Patrick St. John Cook (Patrick Cook) was born on 6 August 1949. He is an Australian cartoonist, satirical writer, and performer known for his work in The National Times, The Bulletin, and on television.
Cook’s Personal Life
Cook cartoonist, writer, and actor, was born in Weymouth, England, and emigrated to Australia as a child. He received no formal art training, instead of working as a cartoonist and illustrator on several Sydney university newspapers. His friend Bob Ellis got him a job at Nation Review in 1971, where he began his career as an editorial cartoonist.
His controversial newspaper cartoons made him a household name, and a court hearing on his cartoon about architect Harry Seidler made front-page news in 1984. He received several Walkley Awards for his print cartooning. He co-wrote and featured in the satirical ABC television series The Dingo Principle which was broadcast in 1987. He is married to the writer and comedian Jean Kittson and they have two daughters.
Cook’s Working Life
He had no formal art training but instead served his apprenticeship as a student in Sydney university newspapers. His mate Bob Ellis had begun contributing to the Nation Review in February 1971 and Cook broke into cartooning there in August 1971,e.g. “A kiss will be quite sufficient, Hardy (who is taking off his pants in front of dying Nelson)”13 May 1972. He worked for the National Times in the late 1970s,e.g. State Types 1978.Two Cook originals of the 1970s.
A prolific cartoonist, using a mapping pen on Hammer 4G paper in 1988, Cook has contributed to very many major and minor newspapers and magazines, including Cleo, Two Weeks, and Matilda. With David Bromley, Jenny Coopes, Bill Farr, Randy Glusac, and Ward O’Neill, he illustrated Alexander Buzo’s Tautology: I don’t want to sound incredulous but I can’t believe it (Penguin, Victoria, 1981).In recent years he has mainly drawn for the Bulletin, where he also writes a weekly satirical column. Indeed, satiric writing has increasingly taken over from the drawing and he is also a writer and actor for TV (and puppet theater).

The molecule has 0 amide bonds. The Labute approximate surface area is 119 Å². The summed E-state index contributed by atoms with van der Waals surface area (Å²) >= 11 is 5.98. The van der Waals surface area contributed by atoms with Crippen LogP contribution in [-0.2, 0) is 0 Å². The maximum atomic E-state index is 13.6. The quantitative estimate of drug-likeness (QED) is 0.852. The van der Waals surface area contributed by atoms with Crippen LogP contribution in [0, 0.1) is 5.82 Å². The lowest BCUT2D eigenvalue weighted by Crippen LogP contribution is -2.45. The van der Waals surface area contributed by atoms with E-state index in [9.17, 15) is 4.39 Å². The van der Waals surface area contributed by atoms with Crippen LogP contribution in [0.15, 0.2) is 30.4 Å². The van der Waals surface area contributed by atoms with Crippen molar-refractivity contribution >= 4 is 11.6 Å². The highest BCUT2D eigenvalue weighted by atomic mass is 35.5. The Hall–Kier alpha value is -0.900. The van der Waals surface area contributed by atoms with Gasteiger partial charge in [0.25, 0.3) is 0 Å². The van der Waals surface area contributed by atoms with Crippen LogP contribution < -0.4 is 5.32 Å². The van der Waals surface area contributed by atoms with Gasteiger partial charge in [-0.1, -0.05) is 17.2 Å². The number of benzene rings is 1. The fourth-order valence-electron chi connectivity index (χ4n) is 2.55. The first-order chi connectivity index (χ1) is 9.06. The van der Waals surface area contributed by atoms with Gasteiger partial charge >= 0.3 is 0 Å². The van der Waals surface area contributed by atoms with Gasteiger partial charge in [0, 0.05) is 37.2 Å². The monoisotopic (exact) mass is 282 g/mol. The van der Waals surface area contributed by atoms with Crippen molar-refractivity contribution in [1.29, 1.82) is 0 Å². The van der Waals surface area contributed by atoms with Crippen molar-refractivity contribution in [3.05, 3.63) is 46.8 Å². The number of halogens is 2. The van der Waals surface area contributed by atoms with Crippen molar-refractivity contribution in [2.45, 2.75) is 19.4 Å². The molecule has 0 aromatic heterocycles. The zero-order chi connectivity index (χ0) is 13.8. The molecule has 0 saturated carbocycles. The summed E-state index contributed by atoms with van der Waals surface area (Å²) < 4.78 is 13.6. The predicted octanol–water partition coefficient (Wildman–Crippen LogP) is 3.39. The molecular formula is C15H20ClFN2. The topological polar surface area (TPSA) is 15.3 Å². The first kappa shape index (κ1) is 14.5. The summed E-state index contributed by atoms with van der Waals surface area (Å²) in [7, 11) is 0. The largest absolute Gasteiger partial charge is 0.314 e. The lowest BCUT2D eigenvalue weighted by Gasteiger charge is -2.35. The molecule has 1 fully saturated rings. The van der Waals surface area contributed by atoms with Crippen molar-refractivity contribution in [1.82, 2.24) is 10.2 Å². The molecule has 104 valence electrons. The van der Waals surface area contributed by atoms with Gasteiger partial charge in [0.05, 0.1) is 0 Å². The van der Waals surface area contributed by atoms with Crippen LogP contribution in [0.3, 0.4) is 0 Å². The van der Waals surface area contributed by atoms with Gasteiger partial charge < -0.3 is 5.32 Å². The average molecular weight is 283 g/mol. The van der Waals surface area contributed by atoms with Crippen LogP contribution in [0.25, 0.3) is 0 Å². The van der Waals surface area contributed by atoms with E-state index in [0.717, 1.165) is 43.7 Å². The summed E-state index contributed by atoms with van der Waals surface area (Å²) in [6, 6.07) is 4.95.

A member of the Australian Black and White Artists’ Club, Cook lives in Glebe, Sydney, married to the comic actor Jean Kitson. He has a large collection of magazines from the 1950s and ’60s and is a longtime fan of Mad. His cartoons have influenced many others, especially Mark Knight who drew for the Melbourne Herald in the late 1980s in a very similar style. He regularly exhibits in the NMA’s annual Bringing the House Down,e.g.two cartoons from the Bulletin – ‘Khaki election’ and ‘Yes & no’ – in 2001.
Patrick Cook was first sighted in 1971 in Nation Review armed with a dip pen and the angelic face of a troublemaker. The blame is widely shared. He was a child of the empire, born British to a naval family – the middle name is St John – educated in a Sydney private school and living in a country that he has never ceased to find exotic. He wore at first the light disguise of an imp. But as time went by – not long – he let loose the rage that drives the great political cartoonists. Everything Cook does – writing, performing, drawings– is driven by rage and pity for all he finds shabby in our world, our politics, and us.